TheCarConnection.com has updated this road test of the current Audi A4 for the 2010 model year. Editors at TheCarConnection.com have driven the A4 lineup and compared it with luxury sedans and wagons here to offer you more choices in the car-shopping process. The companion full review provides a summary of opinions from other respected auto Web sites to provide you with the best information possible.
Carried over intact after a complete reinvention in 2009, the 2010 Audi A4 continues to wear its look well. The sedan and wagon are longer and wider than the 2002-2008 A4 lineup, and in many ways, they closely resemble the mid-size Audi A6 sedan and wagon. Slightly stubbier, the A4 sedan and wagon have the now-customary deep Audi grille, LED daytime running lights, and canted headlamps that rest more attractively on the Audi A5/S5 coupes and cabriolets. With the new A4 lineup comes a deeper, darker binnacled dash that leaves out some of the more expensive wood trim of the past, and in the process omits some of the impression of quiet luxury that used to pervade all Audis. It's still handsome and well finished, but there's more black and metallic plastic and LCD readouts than ever.
The Audi A4 offers a single turbocharged four-cylinder engine, with one of three transmissions and a choice between all- and front-wheel drive. The base sedan has a 211-horsepower turbocharged 2.0-liter four-cylinder engine, coupled to a six-speed manual, a six-speed automatic, or in front-drive versions, a continuously variable transmission (CVT). Audi's best transmission, a paddle-shifted, dual-clutch gearbox, isn't yet offered. All-wheel drive is available on the four-cylinder sedan and comes standard with V-6 models. The A4 wagon comes with the turbo-4, all-wheel drive, and the 6-speed automatic. There's not much reason to opt for the CVT version other than price. Fuel economy reaches a high of 23/30 mpg with the four-cylinder CVT.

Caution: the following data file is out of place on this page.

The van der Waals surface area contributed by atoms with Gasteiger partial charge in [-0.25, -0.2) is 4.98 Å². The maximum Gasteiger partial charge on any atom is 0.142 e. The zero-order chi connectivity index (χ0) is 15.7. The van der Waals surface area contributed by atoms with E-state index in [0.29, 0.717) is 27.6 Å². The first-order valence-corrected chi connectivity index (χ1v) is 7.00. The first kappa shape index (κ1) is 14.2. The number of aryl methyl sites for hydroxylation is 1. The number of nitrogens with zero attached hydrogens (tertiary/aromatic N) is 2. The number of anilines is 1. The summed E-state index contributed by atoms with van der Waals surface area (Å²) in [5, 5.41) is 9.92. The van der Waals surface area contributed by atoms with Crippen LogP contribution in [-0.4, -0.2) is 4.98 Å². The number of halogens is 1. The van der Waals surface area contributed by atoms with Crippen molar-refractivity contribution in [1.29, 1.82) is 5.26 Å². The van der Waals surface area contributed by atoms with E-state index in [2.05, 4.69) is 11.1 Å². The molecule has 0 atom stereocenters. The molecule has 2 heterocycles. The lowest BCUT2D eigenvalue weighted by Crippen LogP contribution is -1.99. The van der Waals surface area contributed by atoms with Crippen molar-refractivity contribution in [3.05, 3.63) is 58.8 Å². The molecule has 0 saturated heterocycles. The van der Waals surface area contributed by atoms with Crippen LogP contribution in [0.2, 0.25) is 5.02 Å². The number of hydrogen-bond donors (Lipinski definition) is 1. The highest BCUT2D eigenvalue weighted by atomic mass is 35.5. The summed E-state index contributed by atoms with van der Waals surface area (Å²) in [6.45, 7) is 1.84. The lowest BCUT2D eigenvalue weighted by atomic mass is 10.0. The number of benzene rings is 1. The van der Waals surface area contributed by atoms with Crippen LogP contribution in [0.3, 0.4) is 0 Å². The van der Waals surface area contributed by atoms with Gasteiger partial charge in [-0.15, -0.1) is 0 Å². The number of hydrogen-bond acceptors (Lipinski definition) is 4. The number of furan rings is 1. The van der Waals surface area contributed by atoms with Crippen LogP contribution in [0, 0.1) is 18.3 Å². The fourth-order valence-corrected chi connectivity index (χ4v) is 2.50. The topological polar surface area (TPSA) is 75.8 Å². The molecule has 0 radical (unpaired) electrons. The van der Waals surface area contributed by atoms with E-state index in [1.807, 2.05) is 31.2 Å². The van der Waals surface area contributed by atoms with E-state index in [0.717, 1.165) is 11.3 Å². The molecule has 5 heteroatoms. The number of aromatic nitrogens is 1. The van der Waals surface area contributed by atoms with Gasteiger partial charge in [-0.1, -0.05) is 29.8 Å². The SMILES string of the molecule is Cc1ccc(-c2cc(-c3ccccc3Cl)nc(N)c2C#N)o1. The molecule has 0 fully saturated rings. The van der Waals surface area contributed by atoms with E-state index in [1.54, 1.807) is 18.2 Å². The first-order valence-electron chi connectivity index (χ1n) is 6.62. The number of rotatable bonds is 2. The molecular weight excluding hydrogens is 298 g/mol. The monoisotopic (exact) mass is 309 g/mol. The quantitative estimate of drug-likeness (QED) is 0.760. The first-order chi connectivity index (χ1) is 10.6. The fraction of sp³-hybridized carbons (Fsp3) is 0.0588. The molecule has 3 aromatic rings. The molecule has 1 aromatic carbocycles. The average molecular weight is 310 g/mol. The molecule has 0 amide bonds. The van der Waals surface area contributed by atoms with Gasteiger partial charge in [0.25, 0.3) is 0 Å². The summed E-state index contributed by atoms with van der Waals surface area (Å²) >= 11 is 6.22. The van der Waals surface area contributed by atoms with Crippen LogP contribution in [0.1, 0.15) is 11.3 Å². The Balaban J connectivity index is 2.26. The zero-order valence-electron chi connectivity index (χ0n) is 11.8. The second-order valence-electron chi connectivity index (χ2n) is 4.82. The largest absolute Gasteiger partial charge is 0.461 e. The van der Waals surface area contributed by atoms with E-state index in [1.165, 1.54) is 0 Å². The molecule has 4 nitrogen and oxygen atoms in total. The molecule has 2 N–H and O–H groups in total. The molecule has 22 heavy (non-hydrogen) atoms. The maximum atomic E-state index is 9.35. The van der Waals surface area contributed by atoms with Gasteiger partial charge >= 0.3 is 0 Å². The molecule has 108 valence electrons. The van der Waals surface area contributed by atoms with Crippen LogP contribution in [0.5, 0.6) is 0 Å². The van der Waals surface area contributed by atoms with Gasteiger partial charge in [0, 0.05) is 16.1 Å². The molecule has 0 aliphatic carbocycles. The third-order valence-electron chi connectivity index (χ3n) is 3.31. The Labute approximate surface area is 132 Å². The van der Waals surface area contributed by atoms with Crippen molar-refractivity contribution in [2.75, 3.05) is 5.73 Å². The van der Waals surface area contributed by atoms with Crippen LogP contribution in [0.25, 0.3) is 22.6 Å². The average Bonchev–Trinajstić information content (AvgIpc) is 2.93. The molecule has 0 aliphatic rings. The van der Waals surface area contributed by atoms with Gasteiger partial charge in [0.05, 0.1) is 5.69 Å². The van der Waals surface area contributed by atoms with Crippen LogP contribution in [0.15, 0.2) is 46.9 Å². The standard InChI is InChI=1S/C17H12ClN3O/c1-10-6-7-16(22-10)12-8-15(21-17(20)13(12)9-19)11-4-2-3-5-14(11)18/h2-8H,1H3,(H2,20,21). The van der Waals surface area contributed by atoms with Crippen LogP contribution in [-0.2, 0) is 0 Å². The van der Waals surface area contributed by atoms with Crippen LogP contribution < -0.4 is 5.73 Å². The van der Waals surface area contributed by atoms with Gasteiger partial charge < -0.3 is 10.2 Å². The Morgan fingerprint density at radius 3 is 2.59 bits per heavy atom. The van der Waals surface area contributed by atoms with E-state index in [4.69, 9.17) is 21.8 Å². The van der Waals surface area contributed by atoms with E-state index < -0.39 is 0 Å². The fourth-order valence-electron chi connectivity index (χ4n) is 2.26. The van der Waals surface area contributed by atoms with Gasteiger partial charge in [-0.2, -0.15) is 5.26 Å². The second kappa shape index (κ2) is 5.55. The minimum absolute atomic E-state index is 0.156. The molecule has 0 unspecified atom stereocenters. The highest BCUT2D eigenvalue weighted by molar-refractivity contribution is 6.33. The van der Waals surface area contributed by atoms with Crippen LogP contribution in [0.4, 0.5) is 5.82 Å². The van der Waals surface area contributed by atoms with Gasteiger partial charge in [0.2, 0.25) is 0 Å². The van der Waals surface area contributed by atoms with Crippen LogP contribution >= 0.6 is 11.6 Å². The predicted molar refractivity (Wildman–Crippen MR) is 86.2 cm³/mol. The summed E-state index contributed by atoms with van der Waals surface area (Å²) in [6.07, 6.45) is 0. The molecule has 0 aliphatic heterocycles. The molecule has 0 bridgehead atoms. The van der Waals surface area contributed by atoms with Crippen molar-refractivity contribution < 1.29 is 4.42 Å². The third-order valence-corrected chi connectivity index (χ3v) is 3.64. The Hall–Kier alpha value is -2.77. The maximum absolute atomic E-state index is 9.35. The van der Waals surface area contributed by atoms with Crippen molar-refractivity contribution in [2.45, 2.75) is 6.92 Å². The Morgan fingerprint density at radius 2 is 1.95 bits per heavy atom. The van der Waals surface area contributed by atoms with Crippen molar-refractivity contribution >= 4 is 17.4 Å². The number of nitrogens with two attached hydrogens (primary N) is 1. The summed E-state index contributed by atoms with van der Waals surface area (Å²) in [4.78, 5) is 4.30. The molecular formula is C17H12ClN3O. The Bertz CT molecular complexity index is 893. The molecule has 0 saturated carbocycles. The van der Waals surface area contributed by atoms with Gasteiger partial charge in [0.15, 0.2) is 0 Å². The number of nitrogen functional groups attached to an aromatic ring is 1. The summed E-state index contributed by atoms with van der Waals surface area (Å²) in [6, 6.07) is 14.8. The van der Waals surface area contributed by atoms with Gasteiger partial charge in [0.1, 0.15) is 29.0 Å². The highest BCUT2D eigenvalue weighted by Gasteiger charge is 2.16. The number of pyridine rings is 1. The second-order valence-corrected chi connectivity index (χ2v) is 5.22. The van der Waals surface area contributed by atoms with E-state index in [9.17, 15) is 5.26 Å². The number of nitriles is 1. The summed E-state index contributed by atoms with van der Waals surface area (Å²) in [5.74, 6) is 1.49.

Steering and handling are a bit lighter than in a BMW 3-Series, and all A4s have electronic power steering that responds quickly but with artificial feel and feedback. The A4 can be fitted with a system with driver-selectable ride quality, steering weight, and shift speed, but the A4's settings probably offer the best compromise for most drivers.